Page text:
2015 Mining History Association Tour

 

Tour of Donovan Mill, Bowers Mansion,

Nevada State Museum, and

Nevada State Railroad Museum

Tour Leader: Ron James

June 14, 2015

 

PHOTO GALLERY – 2 of 5

 

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MHAers examine the cyanide portion of the mill.  The bags at the lower left contain ore discovered in the ore bins when the mill preservation project began.

 

The pulverized ore from the stamps was placed in these large tanks and mixed with a cyanide solution.  The precious metals were leached from the ore and recovered from the cyanide solution.


MHAers leaving the stamp mill complex.
Additional redwood tanks are located on concrete pads outside the Donovan Mill.

The Bowers Mansion, now a state park, is named for its original owners, Lemuel Sanford “Sandy” and Alison Orem “Eilley” Bowers.  Married in 1859, they made their fortune from their adjoining silver claims on the Comstock.

The Park Curator explains how the Bowers decided to build their magnificent mansion on land Eilley owned in the Washoe Valley rather than in Virginia City.  It was completed in 1863 and cost $300,000, an outrageous sum at the time.  A major restoration of the property was completed in 1968.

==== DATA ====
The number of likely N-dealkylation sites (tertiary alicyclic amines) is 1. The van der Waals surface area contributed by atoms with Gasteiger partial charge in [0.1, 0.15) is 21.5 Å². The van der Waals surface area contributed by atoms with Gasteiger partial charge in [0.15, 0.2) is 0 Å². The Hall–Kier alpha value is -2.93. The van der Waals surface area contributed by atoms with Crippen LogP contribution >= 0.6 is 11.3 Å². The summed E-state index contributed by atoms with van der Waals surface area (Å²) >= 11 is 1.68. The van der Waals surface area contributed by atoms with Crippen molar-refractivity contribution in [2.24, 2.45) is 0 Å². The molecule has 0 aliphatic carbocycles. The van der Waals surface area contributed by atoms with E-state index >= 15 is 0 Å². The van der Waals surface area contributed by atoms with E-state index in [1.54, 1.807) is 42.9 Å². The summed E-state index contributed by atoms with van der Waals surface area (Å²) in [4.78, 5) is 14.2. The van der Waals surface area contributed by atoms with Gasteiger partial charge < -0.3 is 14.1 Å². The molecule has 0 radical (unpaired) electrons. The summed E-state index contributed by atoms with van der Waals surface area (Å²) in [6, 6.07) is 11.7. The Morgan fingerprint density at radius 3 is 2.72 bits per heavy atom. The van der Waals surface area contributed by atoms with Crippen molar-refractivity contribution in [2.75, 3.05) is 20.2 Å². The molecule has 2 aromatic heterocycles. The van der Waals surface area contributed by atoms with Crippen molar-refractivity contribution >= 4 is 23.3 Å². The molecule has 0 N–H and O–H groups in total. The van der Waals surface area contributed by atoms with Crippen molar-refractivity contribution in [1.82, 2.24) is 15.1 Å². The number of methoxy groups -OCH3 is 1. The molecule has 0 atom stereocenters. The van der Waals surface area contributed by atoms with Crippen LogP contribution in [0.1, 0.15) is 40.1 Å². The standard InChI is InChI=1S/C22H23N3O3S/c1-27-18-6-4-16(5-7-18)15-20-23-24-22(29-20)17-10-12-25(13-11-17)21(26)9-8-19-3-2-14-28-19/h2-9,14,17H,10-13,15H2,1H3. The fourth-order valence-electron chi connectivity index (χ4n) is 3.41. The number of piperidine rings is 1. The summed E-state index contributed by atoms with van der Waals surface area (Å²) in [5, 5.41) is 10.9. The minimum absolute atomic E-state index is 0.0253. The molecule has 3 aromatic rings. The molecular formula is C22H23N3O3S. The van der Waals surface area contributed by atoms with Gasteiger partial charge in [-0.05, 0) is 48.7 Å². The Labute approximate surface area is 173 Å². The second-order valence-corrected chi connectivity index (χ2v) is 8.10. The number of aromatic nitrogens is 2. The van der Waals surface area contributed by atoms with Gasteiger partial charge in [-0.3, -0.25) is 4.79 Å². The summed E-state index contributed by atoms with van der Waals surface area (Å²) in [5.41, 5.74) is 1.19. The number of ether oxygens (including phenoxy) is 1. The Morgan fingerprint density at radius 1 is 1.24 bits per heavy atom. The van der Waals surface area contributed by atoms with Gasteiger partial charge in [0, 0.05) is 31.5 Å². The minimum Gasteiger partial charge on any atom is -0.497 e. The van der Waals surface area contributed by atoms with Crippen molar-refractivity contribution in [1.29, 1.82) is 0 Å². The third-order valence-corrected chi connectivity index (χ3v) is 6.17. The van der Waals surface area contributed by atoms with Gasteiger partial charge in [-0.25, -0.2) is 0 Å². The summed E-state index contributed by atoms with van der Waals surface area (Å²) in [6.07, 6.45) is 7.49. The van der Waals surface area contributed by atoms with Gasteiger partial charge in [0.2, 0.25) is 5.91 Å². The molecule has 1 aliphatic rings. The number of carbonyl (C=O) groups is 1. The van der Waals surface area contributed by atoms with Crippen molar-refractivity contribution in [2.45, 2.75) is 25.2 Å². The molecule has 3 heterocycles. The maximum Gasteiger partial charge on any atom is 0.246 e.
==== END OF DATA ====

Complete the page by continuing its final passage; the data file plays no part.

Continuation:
Their boom became a bust in 1867 when the mine ran out of ore.  In 1868, Sandy died of silicosis.  Eilley, who had run a boarding house in Virginia City, turned the mansion into a popular venue for picnics and other social functions. Unfortunately, she lost the mansion to foreclosure in 1876.Eilley died penniless in Oakland, CA, in 1903.  Today the mansion is decorated in the style of the period.  Furnishings such as these in the parlor have been donated by Nevadans anxious to preserve this important piece of Territorial history.

Photo Credits: Johnny Johnsson, Mike Kaas, and Bob Spude.

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